After it dried, I had a look at it. I was pleased, but thought the black was a little too bold, and made Metro’s neck look a little “thick”. So working with the other colors, a softened the black and gave the neck a little more streamlined appearance. I also added some black above the jockey, to make him stand out a little more.
Overall, I am pretty happy with the finished painting which we title “Two on the Eleven“. The original will eventually go to Gallery 30, but prints are available now at Fine Art America.
If you enjoy Metro’s blog, and never want to miss a post, just sign up for email delivery in the upper left corner.
I have never gotten into the mind of my painting horse, and what he is thinking when he creates his art and abstract paintings. Nor has he ever told me. He is not much of a conversationalist. All I know is his actions tell me he likes it. He likes it a lot. Metro will choose to painting above all else. There is never a rope on him when he paints, he is free to walk away whenever he likes. I can set his easel up in the pasture, and he will stop grazing on grass and walk over to the easel and wait for me to hand him a brush.
I don’t know what pleasure he gets from it. Sure, I have a pocket full of horse treats, but how does that compare to acres of lush spring grass?
You can make a horse do a lot of things that he doesn’t want to. You can put a bridle on his head, a bit in his mouth, and make him turn left or right. You can crack a whip behind him, and make him run. But you can’t make a horse paint. He has to want to paint.
For Metro, I think it is the oral sensation he gets from stroking a brush across a canvas. He always has his mouth on something, whether it’s licking the bars of his stall or pulling on my jacket with his teeth. I think the pleasure he gets is from the feeling in his mouth.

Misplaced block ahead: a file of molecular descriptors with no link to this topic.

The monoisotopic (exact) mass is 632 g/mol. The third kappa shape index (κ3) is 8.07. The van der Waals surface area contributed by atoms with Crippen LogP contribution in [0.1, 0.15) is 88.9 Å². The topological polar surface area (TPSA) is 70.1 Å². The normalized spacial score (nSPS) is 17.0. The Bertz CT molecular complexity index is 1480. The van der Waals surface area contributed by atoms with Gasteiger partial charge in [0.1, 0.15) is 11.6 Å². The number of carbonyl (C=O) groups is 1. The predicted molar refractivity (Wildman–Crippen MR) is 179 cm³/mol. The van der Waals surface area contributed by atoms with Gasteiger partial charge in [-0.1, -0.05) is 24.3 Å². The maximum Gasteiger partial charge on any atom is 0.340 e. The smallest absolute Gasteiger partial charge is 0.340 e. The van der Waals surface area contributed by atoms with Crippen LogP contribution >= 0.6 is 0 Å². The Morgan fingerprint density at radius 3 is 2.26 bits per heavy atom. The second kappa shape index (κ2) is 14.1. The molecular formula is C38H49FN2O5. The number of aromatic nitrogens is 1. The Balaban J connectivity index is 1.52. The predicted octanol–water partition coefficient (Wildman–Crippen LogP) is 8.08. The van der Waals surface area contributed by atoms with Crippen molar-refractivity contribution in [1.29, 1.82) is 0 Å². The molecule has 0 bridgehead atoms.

All I know is he has never refused to paint, other than when he made his personal appearance at Penn National. He had no interest in painting there. But I can’t fault him for that. He was not in the comforts of his own studio. He was back at the track with a full view of horses galloping at full speed right in front of him. His mind was elsewhere, perhaps re-living the glory days of his youth.
But when he is home, in his own comfort zone, he wants to paint. When he sees me setting up his paints and canvases in his studio, he begins excitedly bobbing his head up and down, ready to be let out of his stall to get that brush in his mouth.
He has painted outside with no fence or rope to hold him back, he has painted in a 180’ arena. He will paint whenever I ask him, for as long as I ask him. I don’t know what his time limit is, because I always punch the clock long before he is ready to give up.
So does a painting horse like to paint? Does he like to create his abstract paintings?
I remember channel surfing years ago, landing on PBS, and become hypnotized by the soothing voice of Bob Ross. He would talk in the most calming of voice, while he painted “Happy Little Trees” on his show called “The Joy of Painting”.
Not that I was a fan of his painting, or his style, I found that I just couldn’t turn the channel. He had me hooked and I was captivated. I don’t know what it was about him, but I found myself watching whenever his image crossed my TV screen. I may have watched the same episode over and over, because all his paintings looked the same to me, and I didn’t know if I was watching a new episode, or something 10 years old.
But I just found comfort in his voice and watching him apply paint to canvas.
Recently I thought what it would be like if Metro had his own painting show. I know no one is interested in giving Metro is own show, and if Metro could talk, I am sure his voice wouldn’t be as soothing as Bob’s. Metro’s dialog would be filled with 4-letter words and stories about mares he knows.
But maybe we could film a painting from start to finish, and I can talk about the thought process that goes into creating a painting with Metro. I thought one of our collaborative paintings would be nice, and a vase of flowers would be something we could do in one sitting. Anything more complicated than that would take several days, and drying times between sessions.
We would upload it to YouTube and call it “Painting with Metro”.
It wasn’t the best video, we only had one camera, even though a brought two, I forgot to turn one on. The lighting wasn’t the greatest, and it ran a little long.
If there is any interest in seeing more, I would probably put a little more thought into production, and edit it down to 5 minutes.
But here is our first attempt. You can view it here.